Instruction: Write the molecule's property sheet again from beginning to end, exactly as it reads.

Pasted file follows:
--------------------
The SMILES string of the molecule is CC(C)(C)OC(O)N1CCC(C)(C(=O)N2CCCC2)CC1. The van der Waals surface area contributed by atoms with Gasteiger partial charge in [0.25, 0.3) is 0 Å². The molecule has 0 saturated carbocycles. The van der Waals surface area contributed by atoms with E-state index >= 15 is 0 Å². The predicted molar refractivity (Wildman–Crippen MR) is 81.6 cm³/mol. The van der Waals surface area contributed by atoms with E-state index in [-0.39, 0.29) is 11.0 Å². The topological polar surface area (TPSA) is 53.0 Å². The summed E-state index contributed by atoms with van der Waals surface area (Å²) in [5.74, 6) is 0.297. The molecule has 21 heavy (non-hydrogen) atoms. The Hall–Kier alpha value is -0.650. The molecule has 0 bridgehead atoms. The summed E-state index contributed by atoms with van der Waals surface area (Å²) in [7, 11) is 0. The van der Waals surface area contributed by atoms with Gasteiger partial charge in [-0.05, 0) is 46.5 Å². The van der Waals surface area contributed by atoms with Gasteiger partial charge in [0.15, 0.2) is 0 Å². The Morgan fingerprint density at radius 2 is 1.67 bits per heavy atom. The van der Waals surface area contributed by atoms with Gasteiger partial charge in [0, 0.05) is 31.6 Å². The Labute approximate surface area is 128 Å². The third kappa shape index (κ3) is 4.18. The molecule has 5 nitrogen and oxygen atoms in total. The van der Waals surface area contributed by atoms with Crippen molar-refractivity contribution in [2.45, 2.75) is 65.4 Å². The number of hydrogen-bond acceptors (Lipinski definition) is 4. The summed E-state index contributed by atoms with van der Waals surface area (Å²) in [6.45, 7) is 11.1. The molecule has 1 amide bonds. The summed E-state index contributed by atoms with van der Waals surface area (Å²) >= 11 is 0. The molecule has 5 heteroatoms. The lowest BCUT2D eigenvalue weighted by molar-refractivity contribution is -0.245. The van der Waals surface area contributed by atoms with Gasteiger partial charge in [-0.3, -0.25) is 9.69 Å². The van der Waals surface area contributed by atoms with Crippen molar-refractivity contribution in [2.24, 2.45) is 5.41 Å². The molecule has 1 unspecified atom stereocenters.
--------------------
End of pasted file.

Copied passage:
The SMILES string of the molecule is CC(C)(C)OC(O)N1CCC(C)(C(=O)N2CCCC2)CC1. The van der Waals surface area contributed by atoms with Gasteiger partial charge in [0.25, 0.3) is 0 Å². The molecule has 0 saturated carbocycles. The van der Waals surface area contributed by atoms with E-state index >= 15 is 0 Å². The predicted molar refractivity (Wildman–Crippen MR) is 81.6 cm³/mol. The van der Waals surface area contributed by atoms with E-state index in [-0.39, 0.29) is 11.0 Å². The topological polar surface area (TPSA) is 53.0 Å². The summed E-state index contributed by atoms with van der Waals surface area (Å²) in [5.74, 6) is 0.297. The molecule has 21 heavy (non-hydrogen) atoms. The Hall–Kier alpha value is -0.650. The molecule has 0 bridgehead atoms. The summed E-state index contributed by atoms with van der Waals surface area (Å²) in [7, 11) is 0. The van der Waals surface area contributed by atoms with Gasteiger partial charge in [-0.05, 0) is 46.5 Å². The van der Waals surface area contributed by atoms with Gasteiger partial charge in [0.15, 0.2) is 0 Å². The Morgan fingerprint density at radius 2 is 1.67 bits per heavy atom. The van der Waals surface area contributed by atoms with Gasteiger partial charge in [0, 0.05) is 31.6 Å². The Labute approximate surface area is 128 Å². The third kappa shape index (κ3) is 4.18. The molecule has 5 nitrogen and oxygen atoms in total. The van der Waals surface area contributed by atoms with Crippen molar-refractivity contribution in [2.45, 2.75) is 65.4 Å². The number of hydrogen-bond acceptors (Lipinski definition) is 4. The summed E-state index contributed by atoms with van der Waals surface area (Å²) in [6.45, 7) is 11.1. The molecule has 1 amide bonds. The summed E-state index contributed by atoms with van der Waals surface area (Å²) >= 11 is 0. The molecule has 5 heteroatoms. The lowest BCUT2D eigenvalue weighted by molar-refractivity contribution is -0.245. The van der Waals surface area contributed by atoms with Gasteiger partial charge in [-0.3, -0.25) is 9.69 Å². The van der Waals surface area contributed by atoms with Crippen molar-refractivity contribution in [2.24, 2.45) is 5.41 Å². The molecule has 1 unspecified atom stereocenters.